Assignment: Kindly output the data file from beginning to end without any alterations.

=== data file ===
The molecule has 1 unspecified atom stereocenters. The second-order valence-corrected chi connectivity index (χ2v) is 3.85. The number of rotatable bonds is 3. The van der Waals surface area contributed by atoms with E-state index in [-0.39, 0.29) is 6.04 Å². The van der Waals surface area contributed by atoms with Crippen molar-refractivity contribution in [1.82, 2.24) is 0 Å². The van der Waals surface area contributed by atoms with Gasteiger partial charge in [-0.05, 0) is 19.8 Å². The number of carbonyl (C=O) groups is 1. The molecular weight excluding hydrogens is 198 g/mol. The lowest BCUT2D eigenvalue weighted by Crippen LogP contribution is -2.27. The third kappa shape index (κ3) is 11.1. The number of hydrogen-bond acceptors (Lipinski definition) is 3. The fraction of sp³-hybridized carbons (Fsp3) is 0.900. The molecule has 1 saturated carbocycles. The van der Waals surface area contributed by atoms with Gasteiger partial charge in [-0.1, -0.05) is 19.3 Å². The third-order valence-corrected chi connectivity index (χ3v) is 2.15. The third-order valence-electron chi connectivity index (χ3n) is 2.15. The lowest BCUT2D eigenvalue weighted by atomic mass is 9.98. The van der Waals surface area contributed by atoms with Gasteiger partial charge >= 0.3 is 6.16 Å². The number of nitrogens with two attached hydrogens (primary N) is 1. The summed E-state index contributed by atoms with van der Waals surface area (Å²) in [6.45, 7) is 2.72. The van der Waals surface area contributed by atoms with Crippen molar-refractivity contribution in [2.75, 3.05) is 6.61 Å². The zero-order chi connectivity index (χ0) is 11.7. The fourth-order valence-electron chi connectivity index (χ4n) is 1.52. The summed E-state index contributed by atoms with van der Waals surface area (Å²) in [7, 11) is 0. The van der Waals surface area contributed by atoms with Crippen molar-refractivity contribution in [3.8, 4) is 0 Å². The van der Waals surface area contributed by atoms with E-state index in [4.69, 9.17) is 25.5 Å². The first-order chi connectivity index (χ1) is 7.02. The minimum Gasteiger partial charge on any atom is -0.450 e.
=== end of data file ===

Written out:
The molecule has 1 unspecified atom stereocenters. The second-order valence-corrected chi connectivity index (χ2v) is 3.85. The number of rotatable bonds is 3. The van der Waals surface area contributed by atoms with E-state index in [-0.39, 0.29) is 6.04 Å². The van der Waals surface area contributed by atoms with Crippen molar-refractivity contribution in [1.82, 2.24) is 0 Å². The van der Waals surface area contributed by atoms with Gasteiger partial charge in [-0.05, 0) is 19.8 Å². The number of carbonyl (C=O) groups is 1. The molecular weight excluding hydrogens is 198 g/mol. The lowest BCUT2D eigenvalue weighted by Crippen LogP contribution is -2.27. The third kappa shape index (κ3) is 11.1. The number of hydrogen-bond acceptors (Lipinski definition) is 3. The fraction of sp³-hybridized carbons (Fsp3) is 0.900. The molecule has 1 saturated carbocycles. The van der Waals surface area contributed by atoms with Gasteiger partial charge in [-0.1, -0.05) is 19.3 Å². The third-order valence-corrected chi connectivity index (χ3v) is 2.15. The third-order valence-electron chi connectivity index (χ3n) is 2.15. The lowest BCUT2D eigenvalue weighted by atomic mass is 9.98. The van der Waals surface area contributed by atoms with Gasteiger partial charge >= 0.3 is 6.16 Å². The number of nitrogens with two attached hydrogens (primary N) is 1. The summed E-state index contributed by atoms with van der Waals surface area (Å²) in [6.45, 7) is 2.72. The van der Waals surface area contributed by atoms with Crippen molar-refractivity contribution in [2.75, 3.05) is 6.61 Å². The zero-order chi connectivity index (χ0) is 11.7. The fourth-order valence-electron chi connectivity index (χ4n) is 1.52. The summed E-state index contributed by atoms with van der Waals surface area (Å²) in [7, 11) is 0. The van der Waals surface area contributed by atoms with Crippen molar-refractivity contribution in [3.8, 4) is 0 Å². The van der Waals surface area contributed by atoms with E-state index in [4.69, 9.17) is 25.5 Å². The first-order chi connectivity index (χ1) is 7.02. The minimum Gasteiger partial charge on any atom is -0.450 e.